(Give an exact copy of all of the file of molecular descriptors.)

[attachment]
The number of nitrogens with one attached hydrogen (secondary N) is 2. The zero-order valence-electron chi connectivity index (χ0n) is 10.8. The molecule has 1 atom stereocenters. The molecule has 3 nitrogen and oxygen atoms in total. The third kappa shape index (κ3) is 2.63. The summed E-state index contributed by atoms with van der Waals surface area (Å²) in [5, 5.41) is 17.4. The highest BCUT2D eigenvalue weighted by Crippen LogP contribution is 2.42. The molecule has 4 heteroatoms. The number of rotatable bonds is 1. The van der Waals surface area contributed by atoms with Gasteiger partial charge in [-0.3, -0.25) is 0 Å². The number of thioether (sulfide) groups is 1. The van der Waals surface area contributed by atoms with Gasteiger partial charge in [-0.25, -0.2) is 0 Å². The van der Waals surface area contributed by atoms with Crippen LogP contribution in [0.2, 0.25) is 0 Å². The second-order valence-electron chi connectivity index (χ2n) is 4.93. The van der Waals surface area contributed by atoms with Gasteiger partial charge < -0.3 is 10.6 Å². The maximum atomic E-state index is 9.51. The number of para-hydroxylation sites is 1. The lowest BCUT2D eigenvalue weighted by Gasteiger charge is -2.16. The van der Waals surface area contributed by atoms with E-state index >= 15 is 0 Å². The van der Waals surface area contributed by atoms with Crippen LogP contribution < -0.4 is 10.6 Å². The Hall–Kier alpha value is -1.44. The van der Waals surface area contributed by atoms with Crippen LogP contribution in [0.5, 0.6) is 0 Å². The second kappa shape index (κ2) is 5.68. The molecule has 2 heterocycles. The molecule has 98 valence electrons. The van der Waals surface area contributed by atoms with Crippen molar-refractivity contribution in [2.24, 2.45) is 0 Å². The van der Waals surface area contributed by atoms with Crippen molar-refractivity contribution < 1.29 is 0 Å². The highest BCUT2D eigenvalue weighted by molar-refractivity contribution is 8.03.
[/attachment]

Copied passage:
The number of nitrogens with one attached hydrogen (secondary N) is 2. The zero-order valence-electron chi connectivity index (χ0n) is 10.8. The molecule has 1 atom stereocenters. The molecule has 3 nitrogen and oxygen atoms in total. The third kappa shape index (κ3) is 2.63. The summed E-state index contributed by atoms with van der Waals surface area (Å²) in [5, 5.41) is 17.4. The highest BCUT2D eigenvalue weighted by Crippen LogP contribution is 2.42. The molecule has 4 heteroatoms. The number of rotatable bonds is 1. The van der Waals surface area contributed by atoms with Gasteiger partial charge in [-0.3, -0.25) is 0 Å². The number of thioether (sulfide) groups is 1. The van der Waals surface area contributed by atoms with Gasteiger partial charge in [-0.25, -0.2) is 0 Å². The van der Waals surface area contributed by atoms with Crippen LogP contribution in [0.2, 0.25) is 0 Å². The second-order valence-electron chi connectivity index (χ2n) is 4.93. The van der Waals surface area contributed by atoms with Gasteiger partial charge < -0.3 is 10.6 Å². The maximum atomic E-state index is 9.51. The number of para-hydroxylation sites is 1. The lowest BCUT2D eigenvalue weighted by Gasteiger charge is -2.16. The van der Waals surface area contributed by atoms with E-state index >= 15 is 0 Å². The van der Waals surface area contributed by atoms with Crippen LogP contribution < -0.4 is 10.6 Å². The Hall–Kier alpha value is -1.44. The van der Waals surface area contributed by atoms with Crippen LogP contribution in [0.5, 0.6) is 0 Å². The second kappa shape index (κ2) is 5.68. The molecule has 2 heterocycles. The molecule has 98 valence electrons. The van der Waals surface area contributed by atoms with Crippen molar-refractivity contribution in [2.24, 2.45) is 0 Å². The van der Waals surface area contributed by atoms with Crippen molar-refractivity contribution < 1.29 is 0 Å². The highest BCUT2D eigenvalue weighted by molar-refractivity contribution is 8.03.